Wed, Jul 13, 2016 - Page 3 News List

Legislature moves to abolish Red Cross Society Act

By Alison Hsiao  /  Staff reporter

The legislature yesterday passed a resolution to abolish the Red Cross Society Act of the Republic of China (中華民國紅十字會法).

After much hubbub following the New Power Party (NPP) caucus’ proposal to abolish the act in March, the legislature, with the support of the Democratic Progressive Party (DPP) and the NPP caucuses, made a final decision on the motion yesterday evening.

Toward the end of yesterday’s floor meeting, the NPP caucus proposed and, with the DPP caucus’ support, passed an extension of the meeting to get to the motion calling for the abolition of the act.

The resolution received 45 votes of support out of a total of 54 votes cast, with the remainder all cast by Chinese Nationalist Party (KMT) lawmakers against the abolition.

Various KMT lawmakers took turns to speak on the podium in front of the general assembly before the vote.

KMT Legislator Lai Shyh-bao (賴士葆) accused the DPP of launching a “political vendetta” after taking power on May 20, which he said extended “even to a social welfare group that has been labeled a subsidiary of the KMT.”

He accused the DPP and the NPP of carrying out an “extermination” plan against the Red Cross for political gain based on the mentality of the independence-unification divide.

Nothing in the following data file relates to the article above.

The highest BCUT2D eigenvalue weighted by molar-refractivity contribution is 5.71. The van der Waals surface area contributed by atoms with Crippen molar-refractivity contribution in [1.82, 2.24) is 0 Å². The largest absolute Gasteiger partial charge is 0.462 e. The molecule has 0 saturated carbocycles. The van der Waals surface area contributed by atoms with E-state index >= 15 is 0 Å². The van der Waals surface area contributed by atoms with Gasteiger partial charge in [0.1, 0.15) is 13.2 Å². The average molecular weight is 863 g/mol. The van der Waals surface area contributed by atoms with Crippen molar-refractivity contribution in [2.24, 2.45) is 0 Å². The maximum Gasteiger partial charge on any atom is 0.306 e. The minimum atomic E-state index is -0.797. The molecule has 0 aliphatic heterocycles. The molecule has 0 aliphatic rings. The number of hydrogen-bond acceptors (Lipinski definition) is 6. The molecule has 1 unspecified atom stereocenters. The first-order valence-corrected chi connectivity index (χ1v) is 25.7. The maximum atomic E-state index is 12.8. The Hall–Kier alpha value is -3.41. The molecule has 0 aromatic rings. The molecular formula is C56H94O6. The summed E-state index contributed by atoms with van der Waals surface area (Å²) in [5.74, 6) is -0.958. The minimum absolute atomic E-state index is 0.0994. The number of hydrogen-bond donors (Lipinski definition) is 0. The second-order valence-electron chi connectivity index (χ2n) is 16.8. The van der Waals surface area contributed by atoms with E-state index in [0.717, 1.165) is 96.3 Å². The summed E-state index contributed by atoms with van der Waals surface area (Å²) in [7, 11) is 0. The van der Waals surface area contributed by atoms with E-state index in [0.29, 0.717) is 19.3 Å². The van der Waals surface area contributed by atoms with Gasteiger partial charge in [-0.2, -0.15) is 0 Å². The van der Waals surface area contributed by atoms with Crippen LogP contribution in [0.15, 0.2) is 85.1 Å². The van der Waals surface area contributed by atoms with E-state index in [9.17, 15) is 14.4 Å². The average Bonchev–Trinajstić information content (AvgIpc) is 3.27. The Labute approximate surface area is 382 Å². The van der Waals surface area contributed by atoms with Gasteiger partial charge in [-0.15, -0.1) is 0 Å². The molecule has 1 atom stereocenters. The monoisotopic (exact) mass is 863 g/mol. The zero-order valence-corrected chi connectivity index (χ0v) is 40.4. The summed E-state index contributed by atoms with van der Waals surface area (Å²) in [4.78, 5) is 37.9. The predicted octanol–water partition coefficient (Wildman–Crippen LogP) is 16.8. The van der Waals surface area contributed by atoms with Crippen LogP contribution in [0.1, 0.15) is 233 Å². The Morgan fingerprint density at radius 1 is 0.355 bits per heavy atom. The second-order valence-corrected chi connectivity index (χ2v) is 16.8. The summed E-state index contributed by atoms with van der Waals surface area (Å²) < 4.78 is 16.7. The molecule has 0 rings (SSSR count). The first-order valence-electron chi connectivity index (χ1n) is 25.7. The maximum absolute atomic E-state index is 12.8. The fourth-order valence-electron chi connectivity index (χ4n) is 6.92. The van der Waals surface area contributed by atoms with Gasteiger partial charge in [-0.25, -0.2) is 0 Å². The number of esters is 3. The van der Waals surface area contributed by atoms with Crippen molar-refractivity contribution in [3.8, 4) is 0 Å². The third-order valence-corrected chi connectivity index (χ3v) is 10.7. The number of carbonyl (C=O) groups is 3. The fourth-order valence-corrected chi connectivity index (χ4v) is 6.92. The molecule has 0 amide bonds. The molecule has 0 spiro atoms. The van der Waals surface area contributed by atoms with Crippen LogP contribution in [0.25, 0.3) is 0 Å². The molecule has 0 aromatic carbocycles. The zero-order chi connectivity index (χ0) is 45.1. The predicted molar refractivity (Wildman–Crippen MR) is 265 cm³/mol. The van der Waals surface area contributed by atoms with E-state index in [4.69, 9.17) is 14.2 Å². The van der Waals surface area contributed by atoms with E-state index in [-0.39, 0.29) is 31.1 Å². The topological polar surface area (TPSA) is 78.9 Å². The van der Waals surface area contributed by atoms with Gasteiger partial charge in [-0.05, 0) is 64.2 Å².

“They want to establish a Taiwan Red Cross Society and get rid of the Republic of China’s,” Lai said.

KMT legislators Huang Chao-shun (黃昭順), Lin Te-fu (林德福), Arthur Chen (陳宜民) and Alicia Wang (王育敏) all said there was no need to abolish the act, as amendments would suffice to rid the Red Cross society of its controversial aspects.

DPP Legislator Wu Ping-jui (吳秉叡) said the aim was to abolish the Red Cross’ “privileged special act.”

“Stop saying that the abolition of the act is to exterminate the society, as the group can continue to exist in accordance with the Civil Associations Act (人民團體法) and the Charity Donations Act (公益勸募條例),” Wu said.

NPP Legislator Hsu Yung-ming (徐永明) said abolition was the first step toward helping the Red Cross “get back on the right track.”

The legislature yesterday also passed an overhaul of the Cultural Heritage Preservation Act (文化資產保存法), one amendment of which DPP Legislator Rosalia Wu (吳思瑤) said gave it “teeth.”

DPP Legislator Kuan Bi-ling (管碧玲) said four major areas of reform would prohibit the intentional damaging of heritage sites.

“The first is ‘cultural equality,’ which means that all people have the right to initiate a review process to determine the status of a supposed heritage site,” Kuan said. “The second is that, if a government agency fails to manage a heritage site it is responsible for managing, it can be transferred to another agency at zero cost.”

“The third is to guarantee that any supposed heritage site, once a review process has been initiated, would be protected as historical site,” Kuan said.

“The fourth is an absolute guarantee of punishment if one damages a historical site. The minimum jail sentence would be six months,” she added.

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